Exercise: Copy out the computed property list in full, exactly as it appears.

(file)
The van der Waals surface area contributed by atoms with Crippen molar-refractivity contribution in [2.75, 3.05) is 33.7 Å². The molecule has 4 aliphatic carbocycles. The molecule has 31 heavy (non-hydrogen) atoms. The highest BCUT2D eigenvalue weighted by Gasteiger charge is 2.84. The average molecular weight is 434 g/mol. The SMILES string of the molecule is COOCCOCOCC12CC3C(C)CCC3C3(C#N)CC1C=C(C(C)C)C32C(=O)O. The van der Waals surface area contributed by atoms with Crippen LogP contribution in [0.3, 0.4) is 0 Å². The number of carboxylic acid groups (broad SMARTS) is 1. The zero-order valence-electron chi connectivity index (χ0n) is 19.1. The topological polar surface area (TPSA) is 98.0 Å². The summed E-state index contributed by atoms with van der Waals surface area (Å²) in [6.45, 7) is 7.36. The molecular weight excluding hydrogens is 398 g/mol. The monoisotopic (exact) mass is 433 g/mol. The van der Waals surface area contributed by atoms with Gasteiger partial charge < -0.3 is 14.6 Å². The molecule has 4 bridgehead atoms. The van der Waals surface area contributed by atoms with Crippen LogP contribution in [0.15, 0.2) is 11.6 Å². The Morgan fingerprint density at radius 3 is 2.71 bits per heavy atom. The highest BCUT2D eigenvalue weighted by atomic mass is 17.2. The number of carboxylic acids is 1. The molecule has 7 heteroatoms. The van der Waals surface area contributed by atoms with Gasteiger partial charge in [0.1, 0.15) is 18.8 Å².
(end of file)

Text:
The van der Waals surface area contributed by atoms with Crippen molar-refractivity contribution in [2.75, 3.05) is 33.7 Å². The molecule has 4 aliphatic carbocycles. The molecule has 31 heavy (non-hydrogen) atoms. The highest BCUT2D eigenvalue weighted by Gasteiger charge is 2.84. The average molecular weight is 434 g/mol. The SMILES string of the molecule is COOCCOCOCC12CC3C(C)CCC3C3(C#N)CC1C=C(C(C)C)C32C(=O)O. The van der Waals surface area contributed by atoms with Crippen LogP contribution in [0.3, 0.4) is 0 Å². The number of carboxylic acid groups (broad SMARTS) is 1. The zero-order valence-electron chi connectivity index (χ0n) is 19.1. The topological polar surface area (TPSA) is 98.0 Å². The summed E-state index contributed by atoms with van der Waals surface area (Å²) in [6.45, 7) is 7.36. The molecular weight excluding hydrogens is 398 g/mol. The monoisotopic (exact) mass is 433 g/mol. The van der Waals surface area contributed by atoms with Gasteiger partial charge < -0.3 is 14.6 Å². The molecule has 4 bridgehead atoms. The van der Waals surface area contributed by atoms with Crippen LogP contribution in [0.15, 0.2) is 11.6 Å². The Morgan fingerprint density at radius 3 is 2.71 bits per heavy atom. The highest BCUT2D eigenvalue weighted by atomic mass is 17.2. The number of carboxylic acids is 1. The molecule has 7 heteroatoms. The van der Waals surface area contributed by atoms with Gasteiger partial charge in [0.1, 0.15) is 18.8 Å².